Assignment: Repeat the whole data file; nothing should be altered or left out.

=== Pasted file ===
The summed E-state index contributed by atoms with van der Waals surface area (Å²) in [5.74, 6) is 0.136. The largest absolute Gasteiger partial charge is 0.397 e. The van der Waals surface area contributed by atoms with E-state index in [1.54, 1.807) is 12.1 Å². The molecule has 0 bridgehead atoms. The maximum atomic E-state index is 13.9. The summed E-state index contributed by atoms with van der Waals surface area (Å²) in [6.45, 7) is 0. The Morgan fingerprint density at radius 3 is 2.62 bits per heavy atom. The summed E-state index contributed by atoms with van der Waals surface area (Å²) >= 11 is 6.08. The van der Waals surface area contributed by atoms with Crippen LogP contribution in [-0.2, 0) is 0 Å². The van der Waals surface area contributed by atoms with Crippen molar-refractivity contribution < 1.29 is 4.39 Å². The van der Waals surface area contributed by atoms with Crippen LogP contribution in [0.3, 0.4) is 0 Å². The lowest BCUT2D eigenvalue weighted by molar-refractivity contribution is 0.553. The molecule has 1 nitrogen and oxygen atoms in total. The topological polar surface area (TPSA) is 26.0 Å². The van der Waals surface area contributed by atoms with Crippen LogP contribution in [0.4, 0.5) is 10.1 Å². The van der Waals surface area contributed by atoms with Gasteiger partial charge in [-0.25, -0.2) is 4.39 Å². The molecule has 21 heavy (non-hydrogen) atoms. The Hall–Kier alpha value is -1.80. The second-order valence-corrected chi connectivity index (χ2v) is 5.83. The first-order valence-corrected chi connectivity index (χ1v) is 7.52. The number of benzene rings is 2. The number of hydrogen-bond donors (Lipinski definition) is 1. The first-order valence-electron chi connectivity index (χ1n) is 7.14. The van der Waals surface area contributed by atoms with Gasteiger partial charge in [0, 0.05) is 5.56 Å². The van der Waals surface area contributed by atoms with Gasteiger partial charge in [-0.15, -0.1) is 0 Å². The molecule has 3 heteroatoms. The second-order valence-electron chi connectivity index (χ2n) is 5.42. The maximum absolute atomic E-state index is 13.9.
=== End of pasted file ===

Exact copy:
The summed E-state index contributed by atoms with van der Waals surface area (Å²) in [5.74, 6) is 0.136. The largest absolute Gasteiger partial charge is 0.397 e. The van der Waals surface area contributed by atoms with E-state index in [1.54, 1.807) is 12.1 Å². The molecule has 0 bridgehead atoms. The maximum atomic E-state index is 13.9. The summed E-state index contributed by atoms with van der Waals surface area (Å²) in [6.45, 7) is 0. The Morgan fingerprint density at radius 3 is 2.62 bits per heavy atom. The summed E-state index contributed by atoms with van der Waals surface area (Å²) >= 11 is 6.08. The van der Waals surface area contributed by atoms with Crippen LogP contribution in [-0.2, 0) is 0 Å². The van der Waals surface area contributed by atoms with Crippen molar-refractivity contribution < 1.29 is 4.39 Å². The van der Waals surface area contributed by atoms with Crippen LogP contribution in [0.3, 0.4) is 0 Å². The lowest BCUT2D eigenvalue weighted by molar-refractivity contribution is 0.553. The molecule has 1 nitrogen and oxygen atoms in total. The topological polar surface area (TPSA) is 26.0 Å². The van der Waals surface area contributed by atoms with Crippen LogP contribution in [0.4, 0.5) is 10.1 Å². The van der Waals surface area contributed by atoms with Gasteiger partial charge in [-0.25, -0.2) is 4.39 Å². The molecule has 21 heavy (non-hydrogen) atoms. The Hall–Kier alpha value is -1.80. The second-order valence-corrected chi connectivity index (χ2v) is 5.83. The first-order valence-corrected chi connectivity index (χ1v) is 7.52. The number of benzene rings is 2. The number of hydrogen-bond donors (Lipinski definition) is 1. The first-order valence-electron chi connectivity index (χ1n) is 7.14. The van der Waals surface area contributed by atoms with Gasteiger partial charge in [0, 0.05) is 5.56 Å². The van der Waals surface area contributed by atoms with Gasteiger partial charge in [-0.15, -0.1) is 0 Å². The molecule has 3 heteroatoms. The second-order valence-electron chi connectivity index (χ2n) is 5.42. The maximum absolute atomic E-state index is 13.9.